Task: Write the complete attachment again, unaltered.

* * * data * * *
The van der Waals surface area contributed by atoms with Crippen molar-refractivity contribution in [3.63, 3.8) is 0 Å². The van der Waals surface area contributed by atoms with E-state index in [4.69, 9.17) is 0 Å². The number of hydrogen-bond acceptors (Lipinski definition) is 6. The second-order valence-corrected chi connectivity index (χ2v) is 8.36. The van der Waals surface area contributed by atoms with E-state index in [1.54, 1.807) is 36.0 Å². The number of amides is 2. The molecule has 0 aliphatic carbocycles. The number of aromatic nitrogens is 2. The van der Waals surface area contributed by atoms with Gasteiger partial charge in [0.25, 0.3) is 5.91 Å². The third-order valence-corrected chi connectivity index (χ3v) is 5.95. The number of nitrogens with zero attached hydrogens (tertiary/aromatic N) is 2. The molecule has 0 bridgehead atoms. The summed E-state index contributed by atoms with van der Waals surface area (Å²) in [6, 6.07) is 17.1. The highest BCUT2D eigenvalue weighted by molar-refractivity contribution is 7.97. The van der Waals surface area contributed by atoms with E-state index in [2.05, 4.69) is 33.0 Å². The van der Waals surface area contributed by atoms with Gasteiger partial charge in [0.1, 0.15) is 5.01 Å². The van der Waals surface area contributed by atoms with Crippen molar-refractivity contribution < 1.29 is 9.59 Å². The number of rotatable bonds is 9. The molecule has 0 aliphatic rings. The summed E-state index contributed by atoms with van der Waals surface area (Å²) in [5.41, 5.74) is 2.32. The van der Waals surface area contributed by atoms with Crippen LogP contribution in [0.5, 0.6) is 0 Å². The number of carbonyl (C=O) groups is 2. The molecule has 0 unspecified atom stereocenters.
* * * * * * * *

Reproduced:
The van der Waals surface area contributed by atoms with Crippen molar-refractivity contribution in [3.63, 3.8) is 0 Å². The van der Waals surface area contributed by atoms with E-state index in [4.69, 9.17) is 0 Å². The number of hydrogen-bond acceptors (Lipinski definition) is 6. The second-order valence-corrected chi connectivity index (χ2v) is 8.36. The van der Waals surface area contributed by atoms with E-state index in [1.54, 1.807) is 36.0 Å². The number of amides is 2. The molecule has 0 aliphatic carbocycles. The number of aromatic nitrogens is 2. The van der Waals surface area contributed by atoms with Gasteiger partial charge in [0.25, 0.3) is 5.91 Å². The third-order valence-corrected chi connectivity index (χ3v) is 5.95. The number of nitrogens with zero attached hydrogens (tertiary/aromatic N) is 2. The molecule has 0 bridgehead atoms. The summed E-state index contributed by atoms with van der Waals surface area (Å²) in [6, 6.07) is 17.1. The highest BCUT2D eigenvalue weighted by molar-refractivity contribution is 7.97. The van der Waals surface area contributed by atoms with E-state index in [2.05, 4.69) is 33.0 Å². The van der Waals surface area contributed by atoms with Gasteiger partial charge in [0.1, 0.15) is 5.01 Å². The van der Waals surface area contributed by atoms with Crippen molar-refractivity contribution < 1.29 is 9.59 Å². The number of rotatable bonds is 9. The molecule has 0 aliphatic rings. The summed E-state index contributed by atoms with van der Waals surface area (Å²) in [5.41, 5.74) is 2.32. The van der Waals surface area contributed by atoms with Crippen LogP contribution in [0.5, 0.6) is 0 Å². The number of carbonyl (C=O) groups is 2. The molecule has 0 unspecified atom stereocenters.